Antonia Carver, the director of Art Dubai
, announced an eye-opening statistic at the opening of the tenth edition of the fair (16-19 March, Madinat Jumeirah): according to her calculations, 45% of the around 500 artists represented at the fair this year are women, which is a “higher percentage than the majority of other international art fairs”, according to a press statement.
The figures reflect how women seem to be powering ahead in the Emirate; Saeed al Nabouda, the acting director general of the state-backed Dubai Culture and Arts Authority, commented at the launch that most employees in Dubai’s arts administration are female.
Among the 94 participating galleries from 40 countries, there is a preponderance of work on view by female artists. At Chatterjee & Lal, a Mumbai-based gallery, works by two artists, Goa-based Minam Apang and Karachi-born Nasreen Mohamedi, stand out. Apang’s 2015 ink-and-wash piece Wrest in Peace ($15,000) sold to a European collection while her Moon Mirror Mountain series (2013), two charcoal on cloth works, are priced at $7,000 each, a lower price range which is indicative of the fair in general. “It’s our local fair; we’re seeing active participation by Indian and Pakistani collectors,” says Mort Chatterjee, the gallery co-director.
Nalini Malani, Complexity of Communication 1 (2013)
Galerie Lelong of Paris says that it has “experienced a lot of interest in the work of [the Karachi-born artist] Nalini Malani”, and had sold the artist’s work, Complexity of Communication 1 (2013), to a London-based collector. Another prominent stand, Marianne Boesky gallery of New York, is dedicated to the Syria-born artist Diana Al-Hadid. Five of her works, including the gold-leaf piece Bandwidth (2016), had sold by the end of 16 March, mainly to Middle Eastern collectors.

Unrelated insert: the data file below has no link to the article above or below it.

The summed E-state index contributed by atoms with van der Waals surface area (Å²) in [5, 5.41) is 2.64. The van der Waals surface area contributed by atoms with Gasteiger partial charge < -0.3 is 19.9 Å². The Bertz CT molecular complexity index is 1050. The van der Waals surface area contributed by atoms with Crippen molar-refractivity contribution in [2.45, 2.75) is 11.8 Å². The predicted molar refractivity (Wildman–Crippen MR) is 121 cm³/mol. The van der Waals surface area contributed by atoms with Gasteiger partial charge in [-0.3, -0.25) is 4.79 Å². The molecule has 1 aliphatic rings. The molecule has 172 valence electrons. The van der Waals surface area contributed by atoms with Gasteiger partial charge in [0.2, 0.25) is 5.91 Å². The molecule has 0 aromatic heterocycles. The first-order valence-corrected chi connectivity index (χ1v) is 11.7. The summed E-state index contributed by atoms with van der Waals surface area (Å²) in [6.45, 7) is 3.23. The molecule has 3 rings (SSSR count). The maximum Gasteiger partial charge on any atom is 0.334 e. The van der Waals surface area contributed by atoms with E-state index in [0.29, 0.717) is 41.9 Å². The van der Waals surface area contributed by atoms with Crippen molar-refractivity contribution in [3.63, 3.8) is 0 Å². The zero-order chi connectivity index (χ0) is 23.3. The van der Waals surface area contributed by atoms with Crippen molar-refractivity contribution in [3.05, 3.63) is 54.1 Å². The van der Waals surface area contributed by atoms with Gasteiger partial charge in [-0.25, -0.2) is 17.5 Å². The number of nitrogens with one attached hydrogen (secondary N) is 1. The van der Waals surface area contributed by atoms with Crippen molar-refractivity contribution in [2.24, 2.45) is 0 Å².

Marianne Boesky's stand with works by Diana Al-Hadid
There are, meanwhile, more galleries from the UAE than ever before: 13 in total, including Carbon 12 of Dubai. Hisham Samawi, the co-founder of Ayyam Gallery, which runs a branch in Dubai, says: “We’re seeing mostly regional collectors but many more international buyers have come in the past few years.” Large-scale sculptures by Nadim Karam, including Shhhhh...Shout! ($300,000, edition of three) were popular, catching the attention of the Crown Prince of Dubai who posed beside the shiny, teardrop-shaped pieces.
Even though the VIP preview on 15 March seemed particularly slow at times (official visitor figures were unavailable at the time of publication), some dealers were upbeat, including fair newcomer Toby Clarke, the director of London’s Vigo gallery. He citied sales such as two rare Tree drawings (1977 and 2010) by Sudanese artist Ibrahim El-Salahi, priced at £55,000 and £48,000. Another work by El-Salahi shown at Tate Modern in 2013, The Opening of Khartoum (1989), was sold to a private collector.
“I’m here to touch base with four or five major Middle Eastern clients, and to meet people in the flesh with whom I have only had correspondence previously,” Clarke said.
UPDATE, 21 March: A spokeswoman for Art Dubai says that visitor figures for the VIP preview on 15 March were 5,142, compared to 4,200 for the same day last year.